(BOISE) – Attorney General Lawrence G. Wasden today announced that he, along with 39 other attorneys general, has reached a $391.5 million multistate settlement with Google over its location tracking practices relating to Google Account settings. This is the largest multistate attorney general privacy settlement in U.S. history.
Idaho will receive $4.9 million from the settlement. Per Idaho Code, the money will be deposited into the state’s Consumer Protection Fund.
“This settlement represents a significant win for consumer privacy,” Wasden said. “Companies must be held accountable when they fail to inform consumers regarding the collection of their private data.”
Location data is a key part of Google’s digital advertising business. Google uses the personal and behavioral data it collects to build detailed user profiles and target ads on behalf of its advertising customers. Location data is among the most sensitive and valuable personal information Google collects. Even a limited amount of location data can expose a person’s identity and routines and can be used to infer personal details.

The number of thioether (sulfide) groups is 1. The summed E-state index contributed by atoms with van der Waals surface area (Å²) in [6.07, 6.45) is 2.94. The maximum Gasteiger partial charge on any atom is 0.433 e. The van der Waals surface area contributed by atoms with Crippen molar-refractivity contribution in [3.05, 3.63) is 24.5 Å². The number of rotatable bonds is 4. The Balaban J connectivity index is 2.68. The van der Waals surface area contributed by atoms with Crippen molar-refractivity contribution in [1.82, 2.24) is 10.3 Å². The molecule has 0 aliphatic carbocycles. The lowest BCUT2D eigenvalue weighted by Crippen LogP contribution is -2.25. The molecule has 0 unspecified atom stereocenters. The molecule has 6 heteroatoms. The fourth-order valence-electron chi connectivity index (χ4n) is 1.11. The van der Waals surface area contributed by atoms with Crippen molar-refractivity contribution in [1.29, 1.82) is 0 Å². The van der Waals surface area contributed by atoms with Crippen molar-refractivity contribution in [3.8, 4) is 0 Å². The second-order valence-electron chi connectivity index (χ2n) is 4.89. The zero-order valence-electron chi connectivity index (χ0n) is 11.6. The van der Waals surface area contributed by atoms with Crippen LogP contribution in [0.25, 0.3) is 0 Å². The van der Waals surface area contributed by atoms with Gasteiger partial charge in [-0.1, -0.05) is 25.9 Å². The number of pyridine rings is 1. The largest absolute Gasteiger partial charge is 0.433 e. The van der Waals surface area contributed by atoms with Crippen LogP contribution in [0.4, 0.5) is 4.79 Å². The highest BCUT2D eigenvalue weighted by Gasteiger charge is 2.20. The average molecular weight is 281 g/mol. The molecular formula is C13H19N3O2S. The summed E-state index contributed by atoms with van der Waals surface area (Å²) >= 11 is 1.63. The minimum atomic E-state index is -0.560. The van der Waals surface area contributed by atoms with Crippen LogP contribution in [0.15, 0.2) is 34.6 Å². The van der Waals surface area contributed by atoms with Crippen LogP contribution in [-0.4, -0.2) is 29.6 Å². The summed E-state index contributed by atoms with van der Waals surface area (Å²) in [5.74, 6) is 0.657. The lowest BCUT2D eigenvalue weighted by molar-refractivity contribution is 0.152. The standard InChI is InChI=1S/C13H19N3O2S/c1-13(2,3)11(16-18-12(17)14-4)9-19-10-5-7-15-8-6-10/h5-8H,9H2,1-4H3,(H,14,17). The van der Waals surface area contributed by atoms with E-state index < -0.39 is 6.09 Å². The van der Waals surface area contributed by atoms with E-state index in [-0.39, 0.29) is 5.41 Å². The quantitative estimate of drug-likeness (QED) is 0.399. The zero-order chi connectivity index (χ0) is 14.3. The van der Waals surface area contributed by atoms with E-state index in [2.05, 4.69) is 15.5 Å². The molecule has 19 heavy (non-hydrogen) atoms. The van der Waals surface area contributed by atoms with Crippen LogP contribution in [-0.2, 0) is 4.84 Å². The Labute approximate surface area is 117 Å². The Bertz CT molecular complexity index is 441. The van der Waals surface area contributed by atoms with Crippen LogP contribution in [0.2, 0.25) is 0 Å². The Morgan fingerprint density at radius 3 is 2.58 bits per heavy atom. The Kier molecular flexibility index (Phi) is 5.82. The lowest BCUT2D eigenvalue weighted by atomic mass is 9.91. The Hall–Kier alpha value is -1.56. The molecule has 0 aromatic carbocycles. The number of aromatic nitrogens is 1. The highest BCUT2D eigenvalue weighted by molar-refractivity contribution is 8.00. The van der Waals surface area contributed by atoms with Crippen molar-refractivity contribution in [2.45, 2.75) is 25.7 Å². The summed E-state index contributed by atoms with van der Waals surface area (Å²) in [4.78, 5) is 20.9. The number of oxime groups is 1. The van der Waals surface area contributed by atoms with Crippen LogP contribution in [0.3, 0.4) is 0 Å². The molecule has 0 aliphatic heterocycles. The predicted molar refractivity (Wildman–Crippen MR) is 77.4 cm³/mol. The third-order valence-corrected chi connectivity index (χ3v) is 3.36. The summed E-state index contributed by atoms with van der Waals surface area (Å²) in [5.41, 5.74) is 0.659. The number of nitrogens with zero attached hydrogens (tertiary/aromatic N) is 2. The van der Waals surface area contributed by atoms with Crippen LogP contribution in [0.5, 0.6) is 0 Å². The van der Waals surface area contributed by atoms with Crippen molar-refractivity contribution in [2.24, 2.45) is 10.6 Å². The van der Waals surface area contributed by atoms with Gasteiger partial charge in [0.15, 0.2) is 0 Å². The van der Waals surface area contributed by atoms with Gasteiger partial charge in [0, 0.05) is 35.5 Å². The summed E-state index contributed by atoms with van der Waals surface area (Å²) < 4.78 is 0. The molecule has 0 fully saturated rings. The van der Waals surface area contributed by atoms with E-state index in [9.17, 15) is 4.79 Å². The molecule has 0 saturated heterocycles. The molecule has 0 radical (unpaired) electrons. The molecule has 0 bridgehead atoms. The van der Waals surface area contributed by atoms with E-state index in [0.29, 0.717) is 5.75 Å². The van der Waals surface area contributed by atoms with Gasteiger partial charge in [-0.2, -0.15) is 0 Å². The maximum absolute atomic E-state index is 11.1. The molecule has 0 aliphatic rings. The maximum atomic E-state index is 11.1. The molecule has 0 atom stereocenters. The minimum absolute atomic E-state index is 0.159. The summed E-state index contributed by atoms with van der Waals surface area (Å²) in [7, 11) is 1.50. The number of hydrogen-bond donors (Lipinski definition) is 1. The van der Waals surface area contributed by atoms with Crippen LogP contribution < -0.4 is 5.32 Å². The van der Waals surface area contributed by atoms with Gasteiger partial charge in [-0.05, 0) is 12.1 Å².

Attorneys general opened an investigation following publication of an Associated Press article that discussed two Google account settings: Location History and Web & App Activity. Location History is “off” unless a user turns on the setting. But Web & App Activity, a separate account setting, is automatically “on” when users—including all Android users—set up a Google account.
Attorneys general found that Google allegedly misled consumers about the scope of the Location History setting and the existence of the Web & App Activity setting. Additionally, Google misrepresented the extent that consumers could limit Google’s location tracking by adjusting their account and device settings.
The settlement requires Google to be more transparent with consumers about its practices. Google must:
- Show additional information to users whenever they turn a location-related account setting “on” or “off;”
- Make key information about location tracking unavoidable for users (i.e., not hidden); and
- Give users detailed information about the types of location data Google collects and how it’s used at an enhanced “Location Technologies” webpage.
The settlement also limits Google’s use and storage of certain types of location information and requires Google account controls to be more user-friendly.